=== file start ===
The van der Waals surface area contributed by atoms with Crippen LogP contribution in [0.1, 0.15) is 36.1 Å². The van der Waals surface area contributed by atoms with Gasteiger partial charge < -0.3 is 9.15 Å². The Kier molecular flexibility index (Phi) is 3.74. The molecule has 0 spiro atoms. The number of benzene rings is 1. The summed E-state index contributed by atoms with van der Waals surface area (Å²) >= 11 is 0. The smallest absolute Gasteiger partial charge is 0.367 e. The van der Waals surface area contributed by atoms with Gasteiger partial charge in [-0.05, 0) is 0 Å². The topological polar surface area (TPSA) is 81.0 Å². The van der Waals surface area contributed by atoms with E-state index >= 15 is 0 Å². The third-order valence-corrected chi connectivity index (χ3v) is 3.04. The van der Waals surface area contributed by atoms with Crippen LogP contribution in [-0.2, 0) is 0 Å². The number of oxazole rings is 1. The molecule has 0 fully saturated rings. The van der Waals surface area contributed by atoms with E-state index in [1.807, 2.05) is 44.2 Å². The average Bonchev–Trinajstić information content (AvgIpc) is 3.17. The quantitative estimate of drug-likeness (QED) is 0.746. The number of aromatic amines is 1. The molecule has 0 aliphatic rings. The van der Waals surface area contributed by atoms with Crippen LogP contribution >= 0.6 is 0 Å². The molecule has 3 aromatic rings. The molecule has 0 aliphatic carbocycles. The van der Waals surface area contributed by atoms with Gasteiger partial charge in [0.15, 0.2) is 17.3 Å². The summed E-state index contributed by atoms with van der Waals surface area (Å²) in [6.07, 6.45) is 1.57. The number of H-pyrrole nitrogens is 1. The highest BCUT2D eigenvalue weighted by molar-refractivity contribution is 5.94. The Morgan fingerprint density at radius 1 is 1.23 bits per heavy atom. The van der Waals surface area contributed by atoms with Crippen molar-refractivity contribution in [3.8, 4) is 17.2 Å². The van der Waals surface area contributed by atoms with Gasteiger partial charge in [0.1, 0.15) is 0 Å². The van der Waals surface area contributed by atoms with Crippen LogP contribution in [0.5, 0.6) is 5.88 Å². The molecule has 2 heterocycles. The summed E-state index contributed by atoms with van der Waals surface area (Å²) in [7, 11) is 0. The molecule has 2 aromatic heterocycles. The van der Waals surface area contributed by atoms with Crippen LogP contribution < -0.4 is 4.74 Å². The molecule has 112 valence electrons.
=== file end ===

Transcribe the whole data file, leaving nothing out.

The van der Waals surface area contributed by atoms with Crippen LogP contribution in [0.1, 0.15) is 36.1 Å². The van der Waals surface area contributed by atoms with Gasteiger partial charge < -0.3 is 9.15 Å². The Kier molecular flexibility index (Phi) is 3.74. The molecule has 0 spiro atoms. The number of benzene rings is 1. The summed E-state index contributed by atoms with van der Waals surface area (Å²) >= 11 is 0. The smallest absolute Gasteiger partial charge is 0.367 e. The van der Waals surface area contributed by atoms with Gasteiger partial charge in [-0.05, 0) is 0 Å². The topological polar surface area (TPSA) is 81.0 Å². The van der Waals surface area contributed by atoms with E-state index >= 15 is 0 Å². The third-order valence-corrected chi connectivity index (χ3v) is 3.04. The van der Waals surface area contributed by atoms with Crippen LogP contribution in [-0.2, 0) is 0 Å². The number of oxazole rings is 1. The molecule has 0 fully saturated rings. The van der Waals surface area contributed by atoms with E-state index in [1.807, 2.05) is 44.2 Å². The average Bonchev–Trinajstić information content (AvgIpc) is 3.17. The quantitative estimate of drug-likeness (QED) is 0.746. The number of aromatic amines is 1. The molecule has 0 aliphatic rings. The van der Waals surface area contributed by atoms with Crippen LogP contribution >= 0.6 is 0 Å². The molecule has 3 aromatic rings. The molecule has 0 aliphatic carbocycles. The van der Waals surface area contributed by atoms with Gasteiger partial charge in [0.15, 0.2) is 17.3 Å². The summed E-state index contributed by atoms with van der Waals surface area (Å²) in [6.07, 6.45) is 1.57. The number of H-pyrrole nitrogens is 1. The highest BCUT2D eigenvalue weighted by molar-refractivity contribution is 5.94. The Morgan fingerprint density at radius 1 is 1.23 bits per heavy atom. The van der Waals surface area contributed by atoms with Crippen molar-refractivity contribution in [3.8, 4) is 17.2 Å². The van der Waals surface area contributed by atoms with Gasteiger partial charge in [0.1, 0.15) is 0 Å². The van der Waals surface area contributed by atoms with Crippen LogP contribution in [0.5, 0.6) is 5.88 Å². The molecule has 2 heterocycles. The summed E-state index contributed by atoms with van der Waals surface area (Å²) in [7, 11) is 0. The molecule has 2 aromatic heterocycles. The van der Waals surface area contributed by atoms with Crippen LogP contribution < -0.4 is 4.74 Å². The molecule has 112 valence electrons.